Nanoclusters of Lipid-anchored Proteins in Membranes: How and where do they form? Abstract Recent studies have shown that lipid-anchored signaling proteins dynamically organize into nanoscale substructures on the plasma membrane. The resulting protein-lipid nanoclusters serve as hubs for high-fidelity signal transmission. However, the molecular basis of how nanoclusters form and distribute in heterogeneous membrane domains remains undetermined. As a result, it is unclear how nanoclusters of homologous proteins, such as the signaling switches H-ras and K-ras, segregate to different lipid domains. We hypothesize that this would be achieved by a combination of lipid-based and protein-based sorting mechanisms. We plan to test this hypothesis using multi-scale molecular simulations and theoretical approaches complemented by collaborative experiments. We will use the H- and K-ras oncoproteins as model systems. Ras nanoclusters have intriguing implications for unique mechanisms of signal regulation at the plasma membrane. Elucidating the mechanisms that drive the spatiotemporal organization of Ras nanoclusters will therefore lead to a better understanding of cell signaling. In addition, whil this proposal is focused on Ras, the approach and principles that are developed will be applicable for the study of any lipidated signaling protein. The broader impacts of the work include contributions to potential therapeutic strategies for targeting Ras nanodomains and the biophysics of coupled protein/lipid sorting.

Public Health Relevance

Ras nanoclusters have intriguing implications for unique mechanisms of signal regulation at the plasma membrane and may represent novel therapeutic targets to prevent defective Ras signaling, a common cause of many cancers. Elucidating the mechanisms that drive the spatiotemporal organization of Ras nanoclusters will lead to a better understanding of cell signaling and contribute to potential therapeutic strategies for targeting Ras nanodomains.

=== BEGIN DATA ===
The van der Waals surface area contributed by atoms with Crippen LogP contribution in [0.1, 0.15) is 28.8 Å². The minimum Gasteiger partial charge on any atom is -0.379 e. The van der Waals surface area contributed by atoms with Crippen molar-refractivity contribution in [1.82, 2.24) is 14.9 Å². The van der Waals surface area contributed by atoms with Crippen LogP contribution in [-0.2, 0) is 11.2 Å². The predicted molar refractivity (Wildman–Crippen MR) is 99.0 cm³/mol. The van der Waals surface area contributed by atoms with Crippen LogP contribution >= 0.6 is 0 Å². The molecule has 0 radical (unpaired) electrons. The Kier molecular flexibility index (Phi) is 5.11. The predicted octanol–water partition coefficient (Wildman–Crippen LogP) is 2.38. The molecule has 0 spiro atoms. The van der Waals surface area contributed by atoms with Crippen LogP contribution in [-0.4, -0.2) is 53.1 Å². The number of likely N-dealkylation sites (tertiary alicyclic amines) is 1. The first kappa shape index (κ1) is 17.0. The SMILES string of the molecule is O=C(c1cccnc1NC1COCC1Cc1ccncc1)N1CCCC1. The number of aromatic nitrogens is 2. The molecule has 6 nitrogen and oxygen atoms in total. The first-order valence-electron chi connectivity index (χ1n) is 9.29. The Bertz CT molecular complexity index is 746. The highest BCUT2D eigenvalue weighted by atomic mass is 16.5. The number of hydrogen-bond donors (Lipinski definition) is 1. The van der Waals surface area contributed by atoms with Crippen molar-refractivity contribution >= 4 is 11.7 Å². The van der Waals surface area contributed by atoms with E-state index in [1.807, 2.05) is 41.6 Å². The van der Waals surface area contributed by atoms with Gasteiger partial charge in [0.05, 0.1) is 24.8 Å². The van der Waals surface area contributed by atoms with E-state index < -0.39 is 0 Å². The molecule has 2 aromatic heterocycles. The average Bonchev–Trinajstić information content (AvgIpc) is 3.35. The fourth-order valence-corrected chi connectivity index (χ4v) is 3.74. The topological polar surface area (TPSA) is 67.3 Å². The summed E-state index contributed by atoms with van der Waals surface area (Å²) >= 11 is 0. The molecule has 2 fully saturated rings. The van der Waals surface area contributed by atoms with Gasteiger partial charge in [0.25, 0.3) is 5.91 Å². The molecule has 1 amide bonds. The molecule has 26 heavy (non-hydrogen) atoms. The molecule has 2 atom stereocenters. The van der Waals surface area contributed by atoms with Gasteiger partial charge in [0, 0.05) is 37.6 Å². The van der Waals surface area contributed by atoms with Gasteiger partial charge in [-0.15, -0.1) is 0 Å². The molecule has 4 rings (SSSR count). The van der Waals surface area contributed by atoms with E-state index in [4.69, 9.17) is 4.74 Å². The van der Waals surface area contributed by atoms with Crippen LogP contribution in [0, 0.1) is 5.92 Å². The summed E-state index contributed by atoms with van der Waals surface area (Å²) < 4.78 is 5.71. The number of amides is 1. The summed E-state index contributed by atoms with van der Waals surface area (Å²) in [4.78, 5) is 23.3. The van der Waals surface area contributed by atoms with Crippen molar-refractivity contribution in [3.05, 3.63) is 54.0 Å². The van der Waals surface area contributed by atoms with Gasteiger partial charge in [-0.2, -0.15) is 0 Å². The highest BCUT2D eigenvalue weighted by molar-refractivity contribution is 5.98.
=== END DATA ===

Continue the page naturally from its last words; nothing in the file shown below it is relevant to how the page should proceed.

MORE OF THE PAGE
Agency
National Institute of Health (NIH)
Institute
National Institute of General Medical Sciences (NIGMS)
Type
Research Project (R01)
Project #
5R01GM100078-03
Application #
8725197
Study Section
Biochemistry and Biophysics of Membranes Study Section (BBM)
Program Officer
Chin, Jean
Project Start
2012-09-01
Project End
2017-08-31
Budget Start
2014-09-01
Budget End
2015-08-31
Support Year
3
Fiscal Year
2014
Total Cost
Indirect Cost
Name
University of Texas Health Science Center Houston
Department
Biology
Type
Schools of Medicine
DUNS #
City
Houston
State
TX
Country
United States
Zip Code
77225
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Cho, Kwang-Jin; Casteel, Darren E; Prakash, Priyanka et al. (2016) AMPK and Endothelial Nitric Oxide Synthase Signaling Regulates K-Ras Plasma Membrane Interactions via Cyclic GMP-Dependent Protein Kinase 2. Mol Cell Biol 36:3086-3099
Prakash, Priyanka; Zhou, Yong; Liang, Hong et al. (2016) Oncogenic K-Ras Binds to an Anionic Membrane in Two Distinct Orientations: A Molecular Dynamics Analysis. Biophys J 110:1125-38
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Li, Zhenlong; Gorfe, Alemayehu A (2015) Receptor-mediated membrane adhesion of lipid-polymer hybrid (LPH) nanoparticles studied by dissipative particle dynamics simulations. Nanoscale 7:814-24
Prakash, Priyanka; Sayyed-Ahmad, Abdallah; Gorfe, Alemayehu A (2015) pMD-Membrane: A Method for Ligand Binding Site Identification in Membrane-Bound Proteins. PLoS Comput Biol 11:e1004469
Prakash, Priyanka; Hancock, John F; Gorfe, Alemayehu A (2015) Binding hotspots on K-ras: consensus ligand binding sites and other reactive regions from probe-based molecular dynamics analysis. Proteins 83:898-909
Lin, Xubo; Li, Zhenlong; Gorfe, Alemayehu A (2015) Reversible Effects of Peptide Concentration and Lipid Composition on H-Ras Lipid Anchor Clustering. Biophys J 109:2467-70
Prakash, Priyanka; Gorfe, Alemayehu A (2014) Overview of simulation studies on the enzymatic activity and conformational dynamics of the GTPase Ras. Mol Simul 40:839-847

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